Blarina brevicauda


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Related to Blarina brevicauda: Sorex cinereus, American short-tailed shrew
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Noun1.Blarina brevicauda - North American shrew with tail less than half its body lengthBlarina brevicauda - North American shrew with tail less than half its body length
shrewmouse, shrew - small mouselike mammal with a long snout; related to moles
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References in periodicals archive ?
The short-tailed shrew (Blarina brevicauda) is most common in woods, but is found in many habitat types.
A similar result by different survey method was reported by Rytwinski and Fahrig (2007), who found a higher relative abundance of White footed mouse (Peromyseus leucopus) and Short-tailed shrew (Blarina brevicauda) in rural high-road-density sites compared to rural low-road-density sites.
Swengel and Swengel (1992) also reported shrews (both Sorex cinereus and short-tailed shrew Blarina brevicauda) as prey of Saw-whet Owl.
leucopus mice (190 individual captures), 2 eastern chipmunks (Tamias striatus), 14 northern short-tailed shrews (Blarina brevicauda), and 1 brown rat (Rattus norvegicus).
Less frequent visitors were domesticated cat (0.6%), fisher (1.5%) (Figure 12), and northern short-tailed shrew (Blarina brevicauda; 1.0%).
Recent research suggests that martens in northern Wisconsin are consuming fewer optimal prey items, relying more on smaller prey like shrews, Blarina brevicauda and Sorex spp., as well as prey like deer carrion that is likely riskier due to competition with other predators (Carlson et al.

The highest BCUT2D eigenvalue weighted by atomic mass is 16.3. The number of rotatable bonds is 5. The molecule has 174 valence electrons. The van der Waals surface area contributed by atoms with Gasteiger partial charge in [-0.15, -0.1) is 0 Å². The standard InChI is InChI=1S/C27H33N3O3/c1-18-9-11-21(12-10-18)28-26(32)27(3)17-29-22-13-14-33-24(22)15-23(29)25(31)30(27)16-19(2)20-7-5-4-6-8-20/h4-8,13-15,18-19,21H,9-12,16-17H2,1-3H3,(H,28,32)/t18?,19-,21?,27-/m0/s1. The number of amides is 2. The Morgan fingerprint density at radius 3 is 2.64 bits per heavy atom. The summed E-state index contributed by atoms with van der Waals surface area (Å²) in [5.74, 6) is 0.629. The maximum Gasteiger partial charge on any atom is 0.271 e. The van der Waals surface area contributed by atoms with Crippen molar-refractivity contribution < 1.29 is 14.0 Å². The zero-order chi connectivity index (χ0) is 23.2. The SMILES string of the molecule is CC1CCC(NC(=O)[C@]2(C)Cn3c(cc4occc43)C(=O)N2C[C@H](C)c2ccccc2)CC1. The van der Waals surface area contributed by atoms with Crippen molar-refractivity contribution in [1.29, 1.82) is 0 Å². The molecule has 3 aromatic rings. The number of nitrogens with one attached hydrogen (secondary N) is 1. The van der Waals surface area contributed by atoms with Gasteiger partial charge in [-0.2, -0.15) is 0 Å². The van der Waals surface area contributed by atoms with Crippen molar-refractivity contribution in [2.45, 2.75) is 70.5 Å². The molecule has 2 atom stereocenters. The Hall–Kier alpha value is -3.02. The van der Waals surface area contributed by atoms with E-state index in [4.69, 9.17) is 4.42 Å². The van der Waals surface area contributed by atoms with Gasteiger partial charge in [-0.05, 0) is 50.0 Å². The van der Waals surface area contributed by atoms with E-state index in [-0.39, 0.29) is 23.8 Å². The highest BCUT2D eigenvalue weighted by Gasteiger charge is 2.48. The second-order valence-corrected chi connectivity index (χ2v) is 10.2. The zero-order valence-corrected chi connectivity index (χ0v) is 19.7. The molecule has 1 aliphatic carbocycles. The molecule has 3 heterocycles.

On 1 November 1995, one of the authors (JMA) captured a partially albinistic northern short-tailed shrew, Blarina brevicauda, (Virginia Museum of Natural History 787).
Vulnerability of acorn weevils (Coleoptera: Curculionidae) and attractiveness of weevils and infested Quercus alba acorns to Peromyscus leucopus and Blarina brevicauda. Am.
Reproduction and age structure in a population of short-tailed shrews (Blarina brevicauda).
based on equal trapping effort, the abundance of small mammal prey was not significantly (P [greater than] 0.05) different between Pine and Burn, although Blarina brevicauda and Peromyscus leucopus were significantly more abundant and Zapus hudsonius less abundant in Pine than in Burn (Table 2).
Mammal species likely to be found in marshes in the Grand Calumet River basin are the muskrat (Ondatra zibethicus), white-footed mouse (Peromyscus leucopus), masked shrew (Sorex cinereus), meadow vole (Microtus pennsylvanicus), raccoon (Procyon lotor) and short-tailed shrew (Blarina brevicauda).